Containing North Korea; U.S. Fights Acquisition of Nuclear Weapons
Byline: Tod Lindberg, THE WASHINGTON TIMES
GYEONGJU, South Korea. - When you mention a U.S. military alliance facing trouble deciding where to go from here and divided over such questions as what threats it faces and how to deal with them, the case that probably comes to mind is the NATO alliance and the bitter transatlantic division over what to do about Iraq. Would that our difficulties were as confined as that. Across a different ocean, our 50-year-old military alliance with South Korea is also facing trouble, this time over the question of what to do about North Korea's apparent determination to acquire nuclear weapons.
The alliance between the United States and the Republic of Korea has long served both parties very well. South Korea has become prosperous and democratic under the U.S. security umbrella. The U.S.-South Korea alliance and the alliance between the United States and Japan together form the backbone of U.S. security strategy in Northeast Asia.
The U.S.-South Korea alliance was conceived and long operated as a defensive alliance aimed at defending South Korea against another attack from the north, and therefore deterring such an attack. The alliance has performed that function well, and continues to do so, with strong military cooperation between the two nations. The alliance was not really geared, however, to face a challenge of the sort now rising on the Korean peninsula, namely, the coordination of U.S. and South Korean policy on dealing with the nuclear ambitions of Kim Jong-Il.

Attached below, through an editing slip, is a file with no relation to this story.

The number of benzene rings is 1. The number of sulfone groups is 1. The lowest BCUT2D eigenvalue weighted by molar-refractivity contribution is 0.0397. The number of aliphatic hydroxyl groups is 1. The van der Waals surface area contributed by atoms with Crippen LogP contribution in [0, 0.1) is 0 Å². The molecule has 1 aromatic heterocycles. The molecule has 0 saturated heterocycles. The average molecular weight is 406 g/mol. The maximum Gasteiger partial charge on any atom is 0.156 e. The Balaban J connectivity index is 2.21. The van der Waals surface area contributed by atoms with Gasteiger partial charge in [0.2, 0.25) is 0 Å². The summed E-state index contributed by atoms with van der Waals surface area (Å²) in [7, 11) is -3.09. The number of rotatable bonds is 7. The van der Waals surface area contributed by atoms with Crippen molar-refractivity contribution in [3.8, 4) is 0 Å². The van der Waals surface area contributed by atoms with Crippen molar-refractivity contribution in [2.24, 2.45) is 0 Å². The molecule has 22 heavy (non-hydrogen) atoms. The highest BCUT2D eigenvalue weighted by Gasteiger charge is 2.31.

The signs of strain are readily apparent. As I write, I am in the middle of a conference here on the subject jointly sponsored by the Institute of Foreign Affairs and National Security, which is the South Korean Foreign Ministry's think tank, and the American Enterprise Institute.
Anti-Americanism is on the rise in North Korea, as elsewhere. The two alliance partners seem to be in profound disagreement over the threat posed by a nuclear North. The perspective of a South Korea dealing with an erratic but impoverished next-door neighbor is different from that of the United States thinking about global security issues, especially the nexus of nuclear weapons (which Mr. Kim's government threatens not only to build and to deploy on its own missiles but also to sell) and terrorist groups.
Perhaps a wise man can guide us. Conference ground rules prevent me from naming the speaker, but not from sharing this South Korean's insights.
Some people think of the Korean conflict as a relic of the Cold War. It isn't. The Cold War context is gone, but the U. …